HANG TIME HEADQUARTERS — Even with the Draft on the minds of most everyone affiliated with the NBA, there is no shortage of attention being paid to the looming drama of the free-agent summer.
It makes perfect sense, considering there is just as much smoke involved in the draft process as there is in free agency.
The most discussed name on the free-agent scene is Deron Williams, who has made it clear that he has yet to make up his mind about his future and would appreciate those of us prognosticating about it (check his May 30 Tweet) taking a break from the speculation.
His wishes will not be adhered to, not with rumblings from the likes of Ken Berger of CBSSports.com, who reports that a handful of league executives are convinced that the All-Star point guard is Brooklyn-bound:
Four rival executives and a fifth person familiar with Williams’ thinking told CBSSports.com Tuesday that the Mavericks are becoming increasingly worried that the All-Star point guard will stay with the Nets when the free-agent floodgates open Sunday.
While optimists in the Mavs’ camp are holding out hope that they still have a “50-50” chance of landing Williams, who grew up in Dallas, executives working the phones Tuesday have detected a real concern from the Mavs that Williams will opt to join the Nets in Brooklyn next season. Free agency opens at 12:01 a.m. ET Sunday, and Williams will have a very clear financial decision in front of him.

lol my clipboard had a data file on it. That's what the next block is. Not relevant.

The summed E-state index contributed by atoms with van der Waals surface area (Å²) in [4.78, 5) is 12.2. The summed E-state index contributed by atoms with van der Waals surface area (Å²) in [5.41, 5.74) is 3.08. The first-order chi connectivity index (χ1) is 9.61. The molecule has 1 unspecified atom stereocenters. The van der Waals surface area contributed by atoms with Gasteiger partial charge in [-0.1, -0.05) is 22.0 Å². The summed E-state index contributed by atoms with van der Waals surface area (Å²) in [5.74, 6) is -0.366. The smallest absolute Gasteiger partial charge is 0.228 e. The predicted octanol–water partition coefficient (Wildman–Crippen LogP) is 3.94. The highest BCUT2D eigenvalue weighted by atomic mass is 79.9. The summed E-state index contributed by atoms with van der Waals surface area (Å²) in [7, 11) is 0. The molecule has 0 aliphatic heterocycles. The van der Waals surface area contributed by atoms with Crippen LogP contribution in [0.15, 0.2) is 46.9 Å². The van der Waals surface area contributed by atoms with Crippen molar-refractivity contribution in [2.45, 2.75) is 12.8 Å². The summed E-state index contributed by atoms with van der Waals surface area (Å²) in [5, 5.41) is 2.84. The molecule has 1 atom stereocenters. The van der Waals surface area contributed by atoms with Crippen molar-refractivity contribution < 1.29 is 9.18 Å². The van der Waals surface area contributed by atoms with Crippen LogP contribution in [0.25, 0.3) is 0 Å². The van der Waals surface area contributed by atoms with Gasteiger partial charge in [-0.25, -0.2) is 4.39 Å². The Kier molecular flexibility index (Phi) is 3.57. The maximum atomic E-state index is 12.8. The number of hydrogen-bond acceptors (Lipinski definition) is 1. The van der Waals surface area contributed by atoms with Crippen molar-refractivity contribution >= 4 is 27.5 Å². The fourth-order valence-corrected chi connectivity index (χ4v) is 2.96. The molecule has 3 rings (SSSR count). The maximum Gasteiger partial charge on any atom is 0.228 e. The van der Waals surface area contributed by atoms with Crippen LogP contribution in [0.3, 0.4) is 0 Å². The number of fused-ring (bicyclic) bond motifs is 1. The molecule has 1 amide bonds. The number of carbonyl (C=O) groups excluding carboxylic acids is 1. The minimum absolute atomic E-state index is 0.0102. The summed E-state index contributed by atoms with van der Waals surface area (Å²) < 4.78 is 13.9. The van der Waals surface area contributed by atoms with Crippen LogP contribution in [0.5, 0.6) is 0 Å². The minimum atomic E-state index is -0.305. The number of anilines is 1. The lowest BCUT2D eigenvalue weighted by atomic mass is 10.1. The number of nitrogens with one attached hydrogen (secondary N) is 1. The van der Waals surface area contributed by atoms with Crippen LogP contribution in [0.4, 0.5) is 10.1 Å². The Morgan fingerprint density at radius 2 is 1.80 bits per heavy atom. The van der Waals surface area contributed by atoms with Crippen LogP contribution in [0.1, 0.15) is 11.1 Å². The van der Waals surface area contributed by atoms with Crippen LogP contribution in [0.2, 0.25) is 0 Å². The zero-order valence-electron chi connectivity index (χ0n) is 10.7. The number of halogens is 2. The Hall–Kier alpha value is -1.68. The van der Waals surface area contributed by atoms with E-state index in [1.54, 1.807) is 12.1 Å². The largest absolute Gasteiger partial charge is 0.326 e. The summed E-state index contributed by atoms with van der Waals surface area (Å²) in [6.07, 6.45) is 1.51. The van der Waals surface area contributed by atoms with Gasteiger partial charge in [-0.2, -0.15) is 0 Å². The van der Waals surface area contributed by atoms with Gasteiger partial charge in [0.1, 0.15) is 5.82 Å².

Under new CBA rules, the Nets can offer Williams a five-year deal worth approximately $100 million — one year and about $26 million more than the Mavs, the only other team the All-Star is believed to be considering.
The recent vibe executives are getting from Dallas contradicts the word in the sneaker industry only last week. A high-ranking person in that field told CBSSports.com that the feeling among sneaker execs was that Williams would prefer to join his hometown team at a discount rather than stay with the Nets. Such a decision, the person said, would be based on the understanding that Mavs owner Mark Cuban would be able to sway Williams that any lost earnings could be made up via endorsements and by the Mavs being better positioned to reload their roster around Williams and Dirk Nowitzki and compete for a championship.
For young stars like Williams and Dwight Howard, the year of earnings lost by changing teams is somewhat underrated; barring serious injury, they’d simply get the money back when they extend their contracts or sign new ones. This is perhaps more true for Howard, 26, than for Williams, who turned 28 Tuesday.
Williams and Howard have seen their names linked together for over a year now. There’s no reason to believe things will change until their futures are decided this summer.
The notion of them joining forces somewhere, be it in Brooklyn or perhaps somewhere else, in the future is what makes free agency the ridiculous fun it always turns out to be.
But we can’t imagine the Mavericks being scared off by the sentiment of a handful of rival executives who believe Williams would pick the Nets (and that extra $26 million) over the hometown Mavericks and the chance to chase championships with Nowitzki before he’s done.
July 1 can’t get here fast enough!